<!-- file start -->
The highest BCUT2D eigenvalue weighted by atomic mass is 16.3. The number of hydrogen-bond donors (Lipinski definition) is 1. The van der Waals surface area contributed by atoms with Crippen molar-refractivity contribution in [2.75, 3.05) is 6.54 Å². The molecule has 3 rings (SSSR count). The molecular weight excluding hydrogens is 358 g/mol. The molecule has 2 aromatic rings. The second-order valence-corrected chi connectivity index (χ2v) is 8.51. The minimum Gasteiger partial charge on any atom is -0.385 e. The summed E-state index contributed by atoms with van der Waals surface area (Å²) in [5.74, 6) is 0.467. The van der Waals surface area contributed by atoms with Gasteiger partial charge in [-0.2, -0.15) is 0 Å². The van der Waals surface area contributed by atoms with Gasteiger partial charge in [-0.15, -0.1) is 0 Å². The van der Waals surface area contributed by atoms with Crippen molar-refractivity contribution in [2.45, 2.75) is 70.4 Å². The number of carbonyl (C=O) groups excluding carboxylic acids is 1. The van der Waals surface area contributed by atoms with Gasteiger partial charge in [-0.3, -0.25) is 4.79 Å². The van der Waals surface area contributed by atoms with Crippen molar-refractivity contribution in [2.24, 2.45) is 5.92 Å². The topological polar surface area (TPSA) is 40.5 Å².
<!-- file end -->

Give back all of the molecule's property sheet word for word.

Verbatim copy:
The highest BCUT2D eigenvalue weighted by atomic mass is 16.3. The number of hydrogen-bond donors (Lipinski definition) is 1. The van der Waals surface area contributed by atoms with Crippen molar-refractivity contribution in [2.75, 3.05) is 6.54 Å². The molecule has 3 rings (SSSR count). The molecular weight excluding hydrogens is 358 g/mol. The molecule has 2 aromatic rings. The second-order valence-corrected chi connectivity index (χ2v) is 8.51. The minimum Gasteiger partial charge on any atom is -0.385 e. The summed E-state index contributed by atoms with van der Waals surface area (Å²) in [5.74, 6) is 0.467. The van der Waals surface area contributed by atoms with Gasteiger partial charge in [-0.2, -0.15) is 0 Å². The van der Waals surface area contributed by atoms with Gasteiger partial charge in [-0.15, -0.1) is 0 Å². The van der Waals surface area contributed by atoms with Crippen molar-refractivity contribution in [2.45, 2.75) is 70.4 Å². The number of carbonyl (C=O) groups excluding carboxylic acids is 1. The van der Waals surface area contributed by atoms with Gasteiger partial charge in [-0.3, -0.25) is 4.79 Å². The van der Waals surface area contributed by atoms with Crippen molar-refractivity contribution in [2.24, 2.45) is 5.92 Å². The topological polar surface area (TPSA) is 40.5 Å².